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Re: whither study()?

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Nicholas Clark
January 31, 2012 08:43
Re: whither study()?
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On Tue, Jan 31, 2012 at 12:31:23AM +0100, demerphq wrote:
> On 31 January 2012 00:19, Ricardo Signes <> wrote:
> > * demerphq <> [2012-01-29T04:41:33]
> >> Is it really in Perls interest that I, or anyone else with the chops,
> >> even looks at fixing the bugs related to it? Can we just no-op and
> >> deprecate it?
> >
> > A few years ago, I casually proposed deprecating it.  This was on IRC or at a
> > conference or something.  A few people objected that it was actually useful, at
> > least sometimes, so I know it's being used.
> Interesting.

But, this is a costly feature that benefits only a few, and by implication
steals maintainer attention from areas that benefit many or all.
Are its advocates able to contribute in any way to its upkeep?

> > Is it being used to any effect, in most cases?  Is it introducing problems?
> > Are the breakages that it introduces the only thing keeping code working, now?
> > Hoo boy!
> >
> > If it really is as broken as you say -- and I have no reason (or desire!) to
> > doubt you -- then it does seem worth doing something about.
> We /do/ test it, yet it is broken in some subtle ways, and maybe
> worse, its is hard to tell. But it definitely complicates the goo
> around the regex engine.

Which I feel is two arguments for dropping it. If we had infinite resources,
it would be different. But as we have only finite knowledgeable people to
work on the regex engine, doing *some*thing has the implicit trade off of
not doing some *other* thing.

Hence, as is:

1: Fixing study steals time from fixing other bugs, or making other
2: Merely having study's goo in the regex engine increases the time taken do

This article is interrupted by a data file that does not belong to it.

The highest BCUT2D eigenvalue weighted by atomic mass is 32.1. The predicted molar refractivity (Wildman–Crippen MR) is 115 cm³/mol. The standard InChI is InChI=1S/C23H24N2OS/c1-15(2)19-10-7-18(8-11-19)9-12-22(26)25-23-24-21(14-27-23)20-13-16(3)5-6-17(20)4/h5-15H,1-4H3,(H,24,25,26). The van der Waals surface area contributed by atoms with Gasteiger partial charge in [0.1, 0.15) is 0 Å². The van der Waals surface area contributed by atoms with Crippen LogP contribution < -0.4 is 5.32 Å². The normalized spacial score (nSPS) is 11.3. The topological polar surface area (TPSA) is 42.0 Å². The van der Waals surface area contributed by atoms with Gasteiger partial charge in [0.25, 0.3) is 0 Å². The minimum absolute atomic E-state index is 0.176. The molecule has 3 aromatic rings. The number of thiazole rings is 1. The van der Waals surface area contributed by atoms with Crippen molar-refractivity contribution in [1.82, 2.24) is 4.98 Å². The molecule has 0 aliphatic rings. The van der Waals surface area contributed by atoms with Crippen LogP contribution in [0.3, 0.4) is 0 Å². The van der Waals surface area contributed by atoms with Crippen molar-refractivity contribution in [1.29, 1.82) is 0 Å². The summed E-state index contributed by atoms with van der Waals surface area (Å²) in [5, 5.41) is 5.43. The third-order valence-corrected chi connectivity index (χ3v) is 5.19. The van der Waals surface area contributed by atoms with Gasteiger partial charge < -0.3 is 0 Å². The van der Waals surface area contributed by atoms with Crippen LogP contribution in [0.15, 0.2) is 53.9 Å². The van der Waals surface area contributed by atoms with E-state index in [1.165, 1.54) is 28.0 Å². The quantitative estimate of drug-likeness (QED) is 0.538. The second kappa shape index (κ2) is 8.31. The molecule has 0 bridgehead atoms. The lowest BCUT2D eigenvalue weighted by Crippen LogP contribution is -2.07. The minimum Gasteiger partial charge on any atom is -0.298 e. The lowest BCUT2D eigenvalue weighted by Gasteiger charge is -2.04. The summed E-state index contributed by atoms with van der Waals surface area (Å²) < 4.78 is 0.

do anything else, so it's also costing time just to stand still.

> > Do we really want to deprecate it?  Some day, maybe we will want to add this
> > feature back, and someone will have the energy to write a useful implementation
> > and test suite.  Unlike many features, where there's some design gain to be
> > made by ditching it, study isn't a wart.  It's just a once implemented and now
> > pretty busted thing that might be useful again someday.
> Ah I totally agree. I had "no op" in my head much stronger than
> "deprecate". Lets no-op it, and see if anybody files a ticket
> reporting a slowdown. No ticket, no problem. :-) I wonder if we will
> get "bug" reports about peoples patterns starting to match correctly?
> :-)
> > The promise of study is that everything will work the same, with some shift in
> > where cost is.  What if study became a nop?
> Totally agree. It *should* be a noop. Then if we ever do have a use
> for it we can just un-no-op it. (heh)

I think from the the user side, it should be a no-op. Given that the
documentation already warns:

    This may or may not save time, depending on the nature and number of
    patterns you are searching on, and on the distribution of character
    frequencies in the string to be searched; you probably want to compare
    run times with and without it to see which runs faster.

and for all stable versions of Perl

    You may have only one C<study> active at a time: if you study a different
    scalar the first is "unstudied".

it's already covered in caveats that it might not do what you hoped.

As to implementation - right now, I have this niggling feeling that the
best approach *right now*, with 5.16.0 getting close, and Dave's major
reworking unmerged, is just to disable the code in the most minimal way
possible, and not remove anything. (eg make pp_study unconditionally
RETPUSHNO; very early, #if 0/#endif the rest of it)

Do the actual removal of code (from the regex engine, pp.c and util.c -
are there more?) in 5.17.early, after Dave's work is merged, and once we're
reasonably comfortable that we hadn't missed reasons for retaining it.
(Or easy fixes for part of what it does)

But keep the keyword in case in the future it becomes obvious how to use
it cleanly to speed up matching.

Nicholas Clark

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